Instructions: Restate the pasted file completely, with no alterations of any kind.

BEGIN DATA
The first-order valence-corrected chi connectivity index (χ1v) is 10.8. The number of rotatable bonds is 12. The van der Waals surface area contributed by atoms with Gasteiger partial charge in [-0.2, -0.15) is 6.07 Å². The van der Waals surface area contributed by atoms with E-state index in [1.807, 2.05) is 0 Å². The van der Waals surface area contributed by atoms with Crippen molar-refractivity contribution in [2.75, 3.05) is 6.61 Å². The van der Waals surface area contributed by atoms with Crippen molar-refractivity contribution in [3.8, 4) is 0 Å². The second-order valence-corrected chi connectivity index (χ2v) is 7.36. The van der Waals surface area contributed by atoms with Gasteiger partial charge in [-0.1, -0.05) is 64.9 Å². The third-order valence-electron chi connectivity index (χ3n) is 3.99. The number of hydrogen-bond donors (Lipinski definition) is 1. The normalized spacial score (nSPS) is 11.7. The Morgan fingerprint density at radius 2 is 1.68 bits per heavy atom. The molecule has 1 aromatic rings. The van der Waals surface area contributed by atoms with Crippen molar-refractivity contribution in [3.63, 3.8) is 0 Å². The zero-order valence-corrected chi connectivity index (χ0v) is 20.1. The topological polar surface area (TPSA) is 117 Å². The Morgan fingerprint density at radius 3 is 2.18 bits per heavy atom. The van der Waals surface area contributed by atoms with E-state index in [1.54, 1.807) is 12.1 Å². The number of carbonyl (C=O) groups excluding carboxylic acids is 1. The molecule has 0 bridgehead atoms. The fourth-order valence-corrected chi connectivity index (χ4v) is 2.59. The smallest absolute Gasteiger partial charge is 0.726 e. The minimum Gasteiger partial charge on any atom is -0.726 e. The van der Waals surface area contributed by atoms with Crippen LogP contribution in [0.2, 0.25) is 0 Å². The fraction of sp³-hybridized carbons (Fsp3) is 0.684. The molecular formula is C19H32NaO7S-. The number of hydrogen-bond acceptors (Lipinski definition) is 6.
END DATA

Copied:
The first-order valence-corrected chi connectivity index (χ1v) is 10.8. The number of rotatable bonds is 12. The van der Waals surface area contributed by atoms with Gasteiger partial charge in [-0.2, -0.15) is 6.07 Å². The van der Waals surface area contributed by atoms with E-state index in [1.807, 2.05) is 0 Å². The van der Waals surface area contributed by atoms with Crippen molar-refractivity contribution in [2.75, 3.05) is 6.61 Å². The van der Waals surface area contributed by atoms with Crippen molar-refractivity contribution in [3.8, 4) is 0 Å². The second-order valence-corrected chi connectivity index (χ2v) is 7.36. The van der Waals surface area contributed by atoms with Gasteiger partial charge in [-0.1, -0.05) is 64.9 Å². The third-order valence-electron chi connectivity index (χ3n) is 3.99. The number of hydrogen-bond donors (Lipinski definition) is 1. The normalized spacial score (nSPS) is 11.7. The Morgan fingerprint density at radius 2 is 1.68 bits per heavy atom. The molecule has 1 aromatic rings. The van der Waals surface area contributed by atoms with Crippen molar-refractivity contribution in [3.63, 3.8) is 0 Å². The zero-order valence-corrected chi connectivity index (χ0v) is 20.1. The topological polar surface area (TPSA) is 117 Å². The Morgan fingerprint density at radius 3 is 2.18 bits per heavy atom. The van der Waals surface area contributed by atoms with E-state index in [1.54, 1.807) is 12.1 Å². The number of carbonyl (C=O) groups excluding carboxylic acids is 1. The molecule has 0 bridgehead atoms. The fourth-order valence-corrected chi connectivity index (χ4v) is 2.59. The smallest absolute Gasteiger partial charge is 0.726 e. The minimum Gasteiger partial charge on any atom is -0.726 e. The van der Waals surface area contributed by atoms with Crippen LogP contribution in [0.2, 0.25) is 0 Å². The fraction of sp³-hybridized carbons (Fsp3) is 0.684. The molecular formula is C19H32NaO7S-. The number of hydrogen-bond acceptors (Lipinski definition) is 6.